As its mystical title suggests, this museum is home to relics of the (relatively recent) past – with 37 displays that represent everyday items from the last 100 years or so.
This includes a range of eclectic, popular culture memorabilia, such as tickets from the first National Lottery in 1994, old lunch boxes, and some of The Beatles’ original merchandise.
If you’re looking for a thought-provoking day out that can transport you back to your childhood and beyond, the Land of Lost Content could be right up your street. To book your visit, you can simply use the online booking form on their website.
4. The Scottish Crannog Centre, Kenmore
If you’re a history buff, or fancy being transported back into Scotland in the early Iron Age, The Scottish Crannog Centre is definitely one to add to your bucket list.
The museum aims to showcase the lives of ‘Crannog Dwellers’ from around 2500 years ago through the preservation of artefacts, live demonstrations, and guided tours.
Crannogs are small, hut-like houses that stand on artificial islands on water – in this case, Loch Tay – and they can be found in both Scotland and Ireland. By conserving and reconstructing these unique structures, the Crannog Centre gives us a small insight into the lives of the people that lived here. Plus, the houses themselves are highly advanced for the Iron Age.
The museum hosts a number of different events, including traditional Celtic celebrations and live Shakespeare plays. For those who aren’t able to make the trip, why not check out the Crannog Centres’ online workshops, which feature storytelling sessions, craft activities, and much more?
If you’d like to experience the beautifully designed Crannogs and the artefacts that remain, you don’t usually need to pre-book unless you’re part of a larger group of 12+.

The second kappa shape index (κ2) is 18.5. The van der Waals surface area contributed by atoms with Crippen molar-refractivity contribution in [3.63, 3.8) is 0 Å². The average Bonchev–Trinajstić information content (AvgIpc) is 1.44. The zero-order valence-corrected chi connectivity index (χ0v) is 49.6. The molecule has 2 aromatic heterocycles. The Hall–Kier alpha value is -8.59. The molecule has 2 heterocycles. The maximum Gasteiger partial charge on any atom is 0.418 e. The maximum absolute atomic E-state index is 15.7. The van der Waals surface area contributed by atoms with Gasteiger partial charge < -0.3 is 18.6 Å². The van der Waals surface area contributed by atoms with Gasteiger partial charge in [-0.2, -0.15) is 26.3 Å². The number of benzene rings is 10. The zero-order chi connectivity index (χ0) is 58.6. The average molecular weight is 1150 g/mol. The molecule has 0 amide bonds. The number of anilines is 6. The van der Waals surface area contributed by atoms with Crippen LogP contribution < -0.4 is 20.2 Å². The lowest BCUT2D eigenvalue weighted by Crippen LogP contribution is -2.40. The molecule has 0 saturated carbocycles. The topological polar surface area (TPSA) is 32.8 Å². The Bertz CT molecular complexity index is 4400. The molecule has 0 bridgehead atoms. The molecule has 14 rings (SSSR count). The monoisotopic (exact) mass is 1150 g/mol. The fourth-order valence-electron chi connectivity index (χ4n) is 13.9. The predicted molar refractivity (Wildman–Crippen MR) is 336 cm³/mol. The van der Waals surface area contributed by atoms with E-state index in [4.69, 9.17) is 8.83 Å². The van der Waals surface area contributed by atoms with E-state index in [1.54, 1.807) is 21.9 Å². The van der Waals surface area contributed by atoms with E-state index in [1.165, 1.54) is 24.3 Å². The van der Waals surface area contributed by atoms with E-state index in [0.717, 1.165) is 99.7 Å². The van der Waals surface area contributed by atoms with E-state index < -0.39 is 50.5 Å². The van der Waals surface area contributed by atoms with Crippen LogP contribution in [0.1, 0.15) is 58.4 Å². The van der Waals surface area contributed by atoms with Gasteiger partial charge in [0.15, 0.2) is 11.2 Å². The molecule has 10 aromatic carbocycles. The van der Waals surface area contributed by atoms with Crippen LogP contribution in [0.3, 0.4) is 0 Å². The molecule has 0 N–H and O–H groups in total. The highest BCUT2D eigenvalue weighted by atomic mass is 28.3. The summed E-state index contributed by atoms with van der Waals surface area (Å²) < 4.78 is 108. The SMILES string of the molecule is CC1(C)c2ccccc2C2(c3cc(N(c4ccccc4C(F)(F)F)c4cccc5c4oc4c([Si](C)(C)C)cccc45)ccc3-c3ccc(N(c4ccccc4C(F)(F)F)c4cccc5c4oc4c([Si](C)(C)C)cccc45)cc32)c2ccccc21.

5. The Horniman Museum, London
The Horninan Museum was created by Fredrick Horniman in 1890 to share his personal art collections and encourage people from all walks of life to learn about different areas of creativity.
It boasts an incredible range of collections, which are grouped into Anthropology, Natural History, Musical Instruments, Archives, Handling, and Living.
For a thought-provoking view of the connections between wild and domesticated animals, you can check out the Living collection’s Animal Walk exhibit, which explores why we choose to live alongside pets (while giving you the chance to see some real-life furry creatures, like guinea pigs and alpacas!).
Or, if you’d prefer to stick to the weird and wonderful, the Handling collection includes 3,700 objects, such as puppets, instruments, masks, and much more. The idea is that by engaging with the objects through touch, visitors can have a unique experience that helps them connect the objects with their own lives.
So, if you fancy learning what an ear ornament is, or seeing what a churchwarden’s pipe looked like, you can plan your visit through the website, and check out what interesting events they have coming up.